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Posted:Jan 26, 2004 9:20:16 AM

Hello, Leslie, and Everyone ---

This is Joe Tag, from Kean University ( http://www.kean.edu ) .
I also attended Union County ( New Jersey ) College <br>
( http://www.ucc.edu)
I have some advise and information.

Every student should have been using a Bulletin << published
every semester; Fall, Spring, Summer >> which
should contain Class Listings, as well as Schedule Deadlines;
i.e.: When tuition is due, when classes start, when the Drop/Add
( drop a course/add a course ) date is, the dates you can get a refund
( 100%; 75%; 50% ) . The college should confirm with the
professor involved, that your sone didn't withdraw from that
class. I think that more paperwork organization is called for
( and yes, I have problems with this, myself; keeping files straight--
at home ) . Maybe two folders/portfolios are needed (See Stapes or
Office Max ) , one for each college?

Kean University has a policy addressing attendance, and is
requiring Professors to record and submit the names of students
Not Attending. ( I work for the Political Science Department, as a
Support Staff Assistant ) .

Was your son registered with a College LD or Disability Services
Program? Why didn't he and his councellor check the dates
about the Drop/Add and Withdrawal? This is the students obligation.

Determine what documentation/paperwork and petition was filed, what
the dates were when you spoke with the College Registrar ( I agree
with the other writer, ( Victoria? ) ).

This may be an expensive lesson, in the reminder of keeping better
track of deadlines and Due Dates.

/signed/ Joseph ( Joe) Tag,Jr.

- - - - -

Your suggestions would be appreciated--

my son signed up for a college class at a community college which he never participated in. We realized he hadn't officially withdrawn. I called and the registrar's office said it was a little past the deadline. I explained that he has ADHD (documented) and that learning executive function skills is something he's working on. She said she would take care of it and said she was fixing it on his record as we spoke. Now the school says $480 is due and has assigned it to a collection agency. On the website, the school says once it goes to a collection agency nothing can be done. Help?

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Anonymous
Joined Sep 21, 2014
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Posted:Jan 26, 2004 4:11:56 PM

Thank you to everyone for your thoughts and suggestions.

I know that rules are rules are rules. Learning organizational skills is a challenge for all college students. I'm hoping this is a reminder to have calendars and files for every course taken. At the same time, I do see this as a reflection of organizational skills that are still evolving...maybe not as quickly as peers. I don't see any sense in "demanding" the change, but I do think a decision will need to be made that looks at all factors. I appreciate your time.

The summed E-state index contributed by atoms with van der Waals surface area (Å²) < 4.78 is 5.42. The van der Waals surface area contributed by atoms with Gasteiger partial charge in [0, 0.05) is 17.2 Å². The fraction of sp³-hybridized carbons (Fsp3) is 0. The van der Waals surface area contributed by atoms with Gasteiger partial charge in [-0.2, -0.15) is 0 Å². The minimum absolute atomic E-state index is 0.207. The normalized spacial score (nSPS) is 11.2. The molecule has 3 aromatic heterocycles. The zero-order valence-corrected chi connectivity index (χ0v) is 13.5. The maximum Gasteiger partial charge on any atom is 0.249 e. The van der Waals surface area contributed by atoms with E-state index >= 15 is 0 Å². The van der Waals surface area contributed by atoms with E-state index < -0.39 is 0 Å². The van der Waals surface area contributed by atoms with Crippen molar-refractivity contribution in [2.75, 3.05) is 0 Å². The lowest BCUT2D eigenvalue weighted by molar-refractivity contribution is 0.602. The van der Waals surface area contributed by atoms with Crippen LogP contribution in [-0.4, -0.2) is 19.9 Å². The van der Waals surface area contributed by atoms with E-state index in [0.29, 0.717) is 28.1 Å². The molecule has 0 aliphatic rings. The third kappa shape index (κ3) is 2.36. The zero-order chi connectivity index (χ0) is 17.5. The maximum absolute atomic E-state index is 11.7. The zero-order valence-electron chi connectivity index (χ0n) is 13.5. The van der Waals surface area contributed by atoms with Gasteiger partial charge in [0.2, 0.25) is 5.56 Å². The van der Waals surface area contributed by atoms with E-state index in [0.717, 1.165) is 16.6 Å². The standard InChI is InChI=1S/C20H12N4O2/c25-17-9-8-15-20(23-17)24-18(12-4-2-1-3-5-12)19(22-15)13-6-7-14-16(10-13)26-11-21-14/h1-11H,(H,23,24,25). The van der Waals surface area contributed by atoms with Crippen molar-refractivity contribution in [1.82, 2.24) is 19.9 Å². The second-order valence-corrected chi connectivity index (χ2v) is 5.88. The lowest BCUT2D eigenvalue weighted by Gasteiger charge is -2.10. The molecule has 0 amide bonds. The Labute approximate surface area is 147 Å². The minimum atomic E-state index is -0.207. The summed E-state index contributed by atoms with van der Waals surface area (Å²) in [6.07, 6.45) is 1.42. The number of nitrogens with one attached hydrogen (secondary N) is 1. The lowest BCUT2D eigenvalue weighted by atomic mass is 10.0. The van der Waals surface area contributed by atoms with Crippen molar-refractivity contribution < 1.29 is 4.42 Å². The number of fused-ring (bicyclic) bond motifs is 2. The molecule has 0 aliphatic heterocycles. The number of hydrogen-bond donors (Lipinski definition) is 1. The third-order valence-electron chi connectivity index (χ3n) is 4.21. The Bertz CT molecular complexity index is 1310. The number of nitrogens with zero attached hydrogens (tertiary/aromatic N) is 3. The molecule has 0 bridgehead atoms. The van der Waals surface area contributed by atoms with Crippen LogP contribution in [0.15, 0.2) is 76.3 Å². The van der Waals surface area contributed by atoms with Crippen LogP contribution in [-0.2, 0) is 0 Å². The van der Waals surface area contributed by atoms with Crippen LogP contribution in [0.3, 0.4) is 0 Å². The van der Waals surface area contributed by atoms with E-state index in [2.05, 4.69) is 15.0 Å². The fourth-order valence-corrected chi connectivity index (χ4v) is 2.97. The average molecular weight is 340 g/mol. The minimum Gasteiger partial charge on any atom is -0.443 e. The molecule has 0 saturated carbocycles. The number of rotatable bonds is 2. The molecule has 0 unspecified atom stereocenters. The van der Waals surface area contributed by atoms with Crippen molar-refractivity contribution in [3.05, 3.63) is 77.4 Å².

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Anonymous
Joined Sep 21, 2014
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Posted:Jan 27, 2004 12:17:51 PM

From: Joe Tag,Jr.
TO: Leslie.

You are very welcome.

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Anonymous
Joined Sep 21, 2014
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Posted:Jan 28, 2004 9:12:24 PM

Quote "victoria":

Sara -- either you are rather young and have little experience of colleges, or you are one of those lucky people who floats through life never getting entangled in some of the weirdnesses that others of us seem to attract.

Quote "victoria":

I taught on the college level for many years - I'm not sure about the attracting wierdnesses thing.

Quote "victoria":

Did this young man do any of the below examples that you offered? He didn't sit for exams in the class or sign up for student aid or remain in some classes while trying to drop others. None of the examples to the best of our knowledge apply to the young man in question.

Quote "victoria":

I still it think it unconscionable for the college to charge tuition to this young man and my advice to the mother would remain the same - she should refuse to pay and be the squeaky wheel until they drop their request for tuition.

Quote "victoria":

But it's a free board, as we could say, and I have no problem if your advice to her is different than mine. Differences of opinion occur as often on these boards as in life. What difference does it make really?

Quote "victoria":


Best-

Quote "victoria":

Quote "victoria":


Yes, the college does, and should, collect for classes that a person *never* once attended:
-- some students, especially the eccentric geniuses (possibly AS?) often found in math departments, sign up for classes, study on their own at home, and only show up for exams, which they ace. If the college is going to keep functioning, it needs to get paid for offering the class and the degree whether certain students want to listen to explanations or not.
-- some so-called students sign up for classes, collect student aid, and then go for a three-month long spring break. The college sets strict drop dates and charges tuition anyway in order to avoid encouraging this behaviour; they do it once but once the bills and the F's arrive they either leave or go to classes the next semester.
-- some not-too-good students sign up for a bunch of classes and then shop around and decide which are going to be easy to fake through, and then they drop the others at the last minute. The college sets strict drop dates and charges tuition anyway in order to get people into real classes and doing some work before the term is mostly over.

Quote "victoria":

College administrators who work with adolescents for years have seen and heard it all. My two classics as a college instructor were a young man who excused himself for being in the emergency ward with a PCP overdose and a girl who excused herself because she had gone to a 48-hour weekend rave and she had the new tongue piercing to prove it.